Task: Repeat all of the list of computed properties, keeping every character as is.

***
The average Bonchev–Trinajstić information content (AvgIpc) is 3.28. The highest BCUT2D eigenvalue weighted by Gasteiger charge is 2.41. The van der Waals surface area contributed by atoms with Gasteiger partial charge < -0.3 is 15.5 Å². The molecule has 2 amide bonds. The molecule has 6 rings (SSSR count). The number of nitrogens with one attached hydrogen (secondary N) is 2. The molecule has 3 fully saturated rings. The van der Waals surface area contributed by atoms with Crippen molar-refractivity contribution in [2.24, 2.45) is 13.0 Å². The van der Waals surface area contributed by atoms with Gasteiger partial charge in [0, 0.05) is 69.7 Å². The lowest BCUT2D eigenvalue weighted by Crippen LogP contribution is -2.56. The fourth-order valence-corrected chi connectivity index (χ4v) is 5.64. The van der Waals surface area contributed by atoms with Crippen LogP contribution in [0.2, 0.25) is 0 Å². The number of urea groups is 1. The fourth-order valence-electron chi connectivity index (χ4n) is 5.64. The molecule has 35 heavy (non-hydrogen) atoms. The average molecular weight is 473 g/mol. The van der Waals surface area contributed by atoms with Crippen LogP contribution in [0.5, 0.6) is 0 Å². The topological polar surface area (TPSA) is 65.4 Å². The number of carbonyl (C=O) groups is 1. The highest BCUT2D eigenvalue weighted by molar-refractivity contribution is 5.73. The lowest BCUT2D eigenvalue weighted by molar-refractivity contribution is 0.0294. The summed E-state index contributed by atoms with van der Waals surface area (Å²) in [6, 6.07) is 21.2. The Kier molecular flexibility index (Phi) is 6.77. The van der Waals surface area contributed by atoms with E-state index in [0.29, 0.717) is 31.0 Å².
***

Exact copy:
The average Bonchev–Trinajstić information content (AvgIpc) is 3.28. The highest BCUT2D eigenvalue weighted by Gasteiger charge is 2.41. The van der Waals surface area contributed by atoms with Gasteiger partial charge < -0.3 is 15.5 Å². The molecule has 2 amide bonds. The molecule has 6 rings (SSSR count). The number of nitrogens with one attached hydrogen (secondary N) is 2. The molecule has 3 fully saturated rings. The van der Waals surface area contributed by atoms with Crippen molar-refractivity contribution in [2.24, 2.45) is 13.0 Å². The van der Waals surface area contributed by atoms with Gasteiger partial charge in [0, 0.05) is 69.7 Å². The lowest BCUT2D eigenvalue weighted by Crippen LogP contribution is -2.56. The fourth-order valence-corrected chi connectivity index (χ4v) is 5.64. The van der Waals surface area contributed by atoms with Crippen LogP contribution in [0.2, 0.25) is 0 Å². The number of urea groups is 1. The fourth-order valence-electron chi connectivity index (χ4n) is 5.64. The molecule has 35 heavy (non-hydrogen) atoms. The average molecular weight is 473 g/mol. The van der Waals surface area contributed by atoms with Crippen LogP contribution in [0.5, 0.6) is 0 Å². The topological polar surface area (TPSA) is 65.4 Å². The number of carbonyl (C=O) groups is 1. The highest BCUT2D eigenvalue weighted by molar-refractivity contribution is 5.73. The lowest BCUT2D eigenvalue weighted by molar-refractivity contribution is 0.0294. The summed E-state index contributed by atoms with van der Waals surface area (Å²) in [6, 6.07) is 21.2. The Kier molecular flexibility index (Phi) is 6.77. The van der Waals surface area contributed by atoms with E-state index in [0.29, 0.717) is 31.0 Å².